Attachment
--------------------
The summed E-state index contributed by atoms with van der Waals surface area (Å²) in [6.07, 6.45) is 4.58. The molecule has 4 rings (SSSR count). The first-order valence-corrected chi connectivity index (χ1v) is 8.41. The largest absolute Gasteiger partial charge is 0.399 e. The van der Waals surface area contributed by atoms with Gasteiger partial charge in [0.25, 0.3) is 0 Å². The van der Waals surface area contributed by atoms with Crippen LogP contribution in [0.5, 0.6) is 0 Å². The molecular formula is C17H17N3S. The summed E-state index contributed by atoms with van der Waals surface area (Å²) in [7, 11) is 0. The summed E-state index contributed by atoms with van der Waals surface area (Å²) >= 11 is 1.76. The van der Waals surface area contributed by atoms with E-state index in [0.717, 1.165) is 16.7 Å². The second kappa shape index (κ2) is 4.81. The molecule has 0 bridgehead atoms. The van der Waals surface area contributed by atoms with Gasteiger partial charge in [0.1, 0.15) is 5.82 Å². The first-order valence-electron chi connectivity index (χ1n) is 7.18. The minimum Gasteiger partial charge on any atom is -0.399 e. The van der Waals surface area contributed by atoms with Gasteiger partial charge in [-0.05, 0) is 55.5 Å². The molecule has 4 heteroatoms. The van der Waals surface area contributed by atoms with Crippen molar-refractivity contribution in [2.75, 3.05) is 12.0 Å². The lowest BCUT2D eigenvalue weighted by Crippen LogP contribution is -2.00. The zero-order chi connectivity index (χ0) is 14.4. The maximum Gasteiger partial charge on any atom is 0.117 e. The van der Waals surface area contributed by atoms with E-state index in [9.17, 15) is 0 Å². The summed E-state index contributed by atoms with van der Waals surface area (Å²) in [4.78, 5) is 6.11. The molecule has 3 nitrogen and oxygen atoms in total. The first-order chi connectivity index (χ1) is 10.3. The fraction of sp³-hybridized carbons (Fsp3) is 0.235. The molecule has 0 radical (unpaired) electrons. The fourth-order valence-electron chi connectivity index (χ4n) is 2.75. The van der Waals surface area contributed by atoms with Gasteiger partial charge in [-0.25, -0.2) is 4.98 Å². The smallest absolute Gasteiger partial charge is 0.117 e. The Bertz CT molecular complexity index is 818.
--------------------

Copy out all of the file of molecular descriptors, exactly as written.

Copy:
The summed E-state index contributed by atoms with van der Waals surface area (Å²) in [6.07, 6.45) is 4.58. The molecule has 4 rings (SSSR count). The first-order valence-corrected chi connectivity index (χ1v) is 8.41. The largest absolute Gasteiger partial charge is 0.399 e. The van der Waals surface area contributed by atoms with Gasteiger partial charge in [0.25, 0.3) is 0 Å². The van der Waals surface area contributed by atoms with Crippen LogP contribution in [0.5, 0.6) is 0 Å². The molecular formula is C17H17N3S. The summed E-state index contributed by atoms with van der Waals surface area (Å²) in [7, 11) is 0. The summed E-state index contributed by atoms with van der Waals surface area (Å²) >= 11 is 1.76. The van der Waals surface area contributed by atoms with E-state index in [0.717, 1.165) is 16.7 Å². The second kappa shape index (κ2) is 4.81. The molecule has 0 bridgehead atoms. The van der Waals surface area contributed by atoms with Gasteiger partial charge in [0.1, 0.15) is 5.82 Å². The first-order valence-electron chi connectivity index (χ1n) is 7.18. The minimum Gasteiger partial charge on any atom is -0.399 e. The van der Waals surface area contributed by atoms with Gasteiger partial charge in [-0.05, 0) is 55.5 Å². The molecule has 4 heteroatoms. The van der Waals surface area contributed by atoms with Crippen molar-refractivity contribution in [2.75, 3.05) is 12.0 Å². The lowest BCUT2D eigenvalue weighted by Crippen LogP contribution is -2.00. The zero-order chi connectivity index (χ0) is 14.4. The maximum Gasteiger partial charge on any atom is 0.117 e. The van der Waals surface area contributed by atoms with E-state index in [9.17, 15) is 0 Å². The summed E-state index contributed by atoms with van der Waals surface area (Å²) in [4.78, 5) is 6.11. The molecule has 3 nitrogen and oxygen atoms in total. The first-order chi connectivity index (χ1) is 10.3. The fraction of sp³-hybridized carbons (Fsp3) is 0.235. The molecule has 0 radical (unpaired) electrons. The fourth-order valence-electron chi connectivity index (χ4n) is 2.75. The van der Waals surface area contributed by atoms with Gasteiger partial charge in [-0.25, -0.2) is 4.98 Å². The smallest absolute Gasteiger partial charge is 0.117 e. The Bertz CT molecular complexity index is 818.